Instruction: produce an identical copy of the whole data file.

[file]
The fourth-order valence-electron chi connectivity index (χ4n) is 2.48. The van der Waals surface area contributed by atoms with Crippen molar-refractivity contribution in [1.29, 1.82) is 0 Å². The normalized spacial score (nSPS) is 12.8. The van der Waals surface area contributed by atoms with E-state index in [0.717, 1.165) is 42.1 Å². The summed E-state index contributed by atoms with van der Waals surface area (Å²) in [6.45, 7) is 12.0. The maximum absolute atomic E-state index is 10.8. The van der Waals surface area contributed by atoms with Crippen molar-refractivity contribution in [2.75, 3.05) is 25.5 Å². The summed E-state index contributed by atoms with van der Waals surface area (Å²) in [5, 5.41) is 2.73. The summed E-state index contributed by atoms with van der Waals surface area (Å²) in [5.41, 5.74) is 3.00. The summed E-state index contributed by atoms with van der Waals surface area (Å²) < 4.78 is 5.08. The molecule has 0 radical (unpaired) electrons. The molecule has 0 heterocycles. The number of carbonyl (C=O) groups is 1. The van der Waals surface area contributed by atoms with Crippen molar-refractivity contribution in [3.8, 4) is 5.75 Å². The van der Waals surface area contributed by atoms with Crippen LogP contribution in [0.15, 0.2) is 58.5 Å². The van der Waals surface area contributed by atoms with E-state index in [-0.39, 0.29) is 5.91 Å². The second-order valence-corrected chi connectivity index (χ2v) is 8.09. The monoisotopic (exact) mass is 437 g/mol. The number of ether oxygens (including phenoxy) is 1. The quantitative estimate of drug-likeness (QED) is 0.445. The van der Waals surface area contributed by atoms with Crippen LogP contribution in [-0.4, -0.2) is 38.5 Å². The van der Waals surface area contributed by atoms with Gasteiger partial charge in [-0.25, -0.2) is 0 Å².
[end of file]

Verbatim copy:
The fourth-order valence-electron chi connectivity index (χ4n) is 2.48. The van der Waals surface area contributed by atoms with Crippen molar-refractivity contribution in [1.29, 1.82) is 0 Å². The normalized spacial score (nSPS) is 12.8. The van der Waals surface area contributed by atoms with E-state index in [0.717, 1.165) is 42.1 Å². The summed E-state index contributed by atoms with van der Waals surface area (Å²) in [6.45, 7) is 12.0. The maximum absolute atomic E-state index is 10.8. The van der Waals surface area contributed by atoms with Crippen molar-refractivity contribution in [2.75, 3.05) is 25.5 Å². The summed E-state index contributed by atoms with van der Waals surface area (Å²) in [5, 5.41) is 2.73. The summed E-state index contributed by atoms with van der Waals surface area (Å²) in [5.41, 5.74) is 3.00. The summed E-state index contributed by atoms with van der Waals surface area (Å²) < 4.78 is 5.08. The molecule has 0 radical (unpaired) electrons. The molecule has 0 heterocycles. The number of carbonyl (C=O) groups is 1. The van der Waals surface area contributed by atoms with Crippen molar-refractivity contribution in [3.8, 4) is 5.75 Å². The van der Waals surface area contributed by atoms with Crippen LogP contribution in [0.15, 0.2) is 58.5 Å². The van der Waals surface area contributed by atoms with E-state index in [-0.39, 0.29) is 5.91 Å². The second-order valence-corrected chi connectivity index (χ2v) is 8.09. The monoisotopic (exact) mass is 437 g/mol. The number of ether oxygens (including phenoxy) is 1. The quantitative estimate of drug-likeness (QED) is 0.445. The van der Waals surface area contributed by atoms with Crippen LogP contribution in [-0.4, -0.2) is 38.5 Å². The van der Waals surface area contributed by atoms with Gasteiger partial charge in [-0.25, -0.2) is 0 Å².